How can we overcome the theft of ideas?

An East African trader travelled to Singapore on the invitation of his supplier. The two had been trading in used cars and after three years they felt that it was the right time to meet face to face.

An East African trader travelled to Singapore on the invitation of his supplier. The two had been trading in used cars and after three years they felt that it was the right time to meet face to face.

After arriving in Singapore, the visitor was shown the attractions around the city. The following morning he was taken to a big house and given the keys.

“It’s your house.” the host told him. “Where from?” the surprised East African wondered.

The host explained that the East African trader had been sending more money than needed for his car purchases. The Singapore dealer had decided to buy a house with the extra money.

As I pondered this story, I thought about the value of trust in business. Yet it seems that the fear of being swindled and shortchanged are alive and well in our region.

A client told me how they had been appointed the local distributor of a product from Japan. His company approached various local companies with this excellent product. Imagine his surprise when one of the companies went behind his back and contacted the mother company in Japan to sell them the product directly.

They were told there was already an appointed agent in East Africa and were asked to contact the local agent instead. This incident demonstrates the bad practice of betrayal and mistrust in business. One wonders if the East African in the above story would have done the same for his Singaporean counterpart.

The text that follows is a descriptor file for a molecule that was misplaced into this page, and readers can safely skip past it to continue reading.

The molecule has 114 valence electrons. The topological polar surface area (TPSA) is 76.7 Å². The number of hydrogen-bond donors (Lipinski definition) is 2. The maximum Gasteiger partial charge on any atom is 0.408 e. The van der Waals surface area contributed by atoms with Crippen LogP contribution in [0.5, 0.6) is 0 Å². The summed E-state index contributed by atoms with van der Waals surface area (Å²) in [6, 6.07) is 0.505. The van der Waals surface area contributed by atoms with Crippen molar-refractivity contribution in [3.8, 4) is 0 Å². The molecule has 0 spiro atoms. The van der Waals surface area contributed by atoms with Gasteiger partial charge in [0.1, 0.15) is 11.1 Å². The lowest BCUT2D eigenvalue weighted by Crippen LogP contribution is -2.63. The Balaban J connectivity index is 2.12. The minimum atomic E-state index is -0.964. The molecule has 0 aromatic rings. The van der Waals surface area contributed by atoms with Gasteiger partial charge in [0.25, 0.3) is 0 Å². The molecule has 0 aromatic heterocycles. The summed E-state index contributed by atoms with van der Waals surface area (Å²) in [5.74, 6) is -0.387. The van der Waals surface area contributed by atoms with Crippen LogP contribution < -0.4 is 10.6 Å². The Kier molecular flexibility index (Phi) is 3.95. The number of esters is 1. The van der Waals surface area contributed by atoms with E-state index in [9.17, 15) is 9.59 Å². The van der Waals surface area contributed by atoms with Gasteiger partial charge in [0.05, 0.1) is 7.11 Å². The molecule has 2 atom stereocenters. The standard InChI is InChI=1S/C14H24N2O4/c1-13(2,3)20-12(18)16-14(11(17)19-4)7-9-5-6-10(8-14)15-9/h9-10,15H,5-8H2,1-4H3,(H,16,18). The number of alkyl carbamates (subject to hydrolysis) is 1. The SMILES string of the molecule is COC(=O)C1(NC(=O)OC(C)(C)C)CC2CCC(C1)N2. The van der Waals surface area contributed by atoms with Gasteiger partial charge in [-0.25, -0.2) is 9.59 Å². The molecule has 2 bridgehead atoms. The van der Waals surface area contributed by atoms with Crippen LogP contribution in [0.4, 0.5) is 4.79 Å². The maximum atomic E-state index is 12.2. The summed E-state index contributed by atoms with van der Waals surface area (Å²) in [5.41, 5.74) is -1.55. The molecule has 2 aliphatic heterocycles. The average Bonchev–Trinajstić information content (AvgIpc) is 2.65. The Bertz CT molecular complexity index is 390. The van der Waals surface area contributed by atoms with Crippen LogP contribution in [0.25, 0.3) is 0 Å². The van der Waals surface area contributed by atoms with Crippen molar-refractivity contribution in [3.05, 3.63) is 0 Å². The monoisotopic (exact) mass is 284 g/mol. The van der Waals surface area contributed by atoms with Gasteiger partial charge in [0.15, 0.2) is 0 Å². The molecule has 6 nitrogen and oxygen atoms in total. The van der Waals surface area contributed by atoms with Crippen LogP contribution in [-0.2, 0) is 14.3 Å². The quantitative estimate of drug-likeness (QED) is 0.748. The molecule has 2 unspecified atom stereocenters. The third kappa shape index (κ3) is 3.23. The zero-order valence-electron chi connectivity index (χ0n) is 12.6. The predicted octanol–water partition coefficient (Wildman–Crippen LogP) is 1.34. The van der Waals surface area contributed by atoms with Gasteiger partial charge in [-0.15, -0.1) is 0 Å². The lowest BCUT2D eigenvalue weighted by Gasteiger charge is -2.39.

It seems many people are afraid of having their ideas stolen and are unwilling to tell their business concepts to other people.

A friend told me how he took a proposal to an office only for the proposal to be rejected. Two months later, he was shocked to see on TV the same idea being implemented by the person who had rejected his proposal as unworkable.

Examples abound of junior officers in the corporate world who take their ideas to their superiors for support. The idea is taken and implemented by the senior staff, while the junior officer gets no recognition. In such a case, many people opt to remain with their ideas rather than have them benefit other people.

One way of safeguarding your idea is to patent it with the authorities. This will ensure that you are recognized as the legal owner of that idea and you can sue anyone using your idea.

However, this is easier said than done given that patenting costs money. Suing in court also costs money and is out of reach for many people.

It is impractical for a worker to say to the boss, “I have this good idea that can help our company grow. Be careful because I have patented and might sue you if you take it from me!”

As it is now, we will have to come up with a creative way to earn from ideas. Even signing of non-disclosure agreements does not always work as idea thieves can still go round them and claim they also received the idea from someone else...

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Edwin Maina is a professional writer

 

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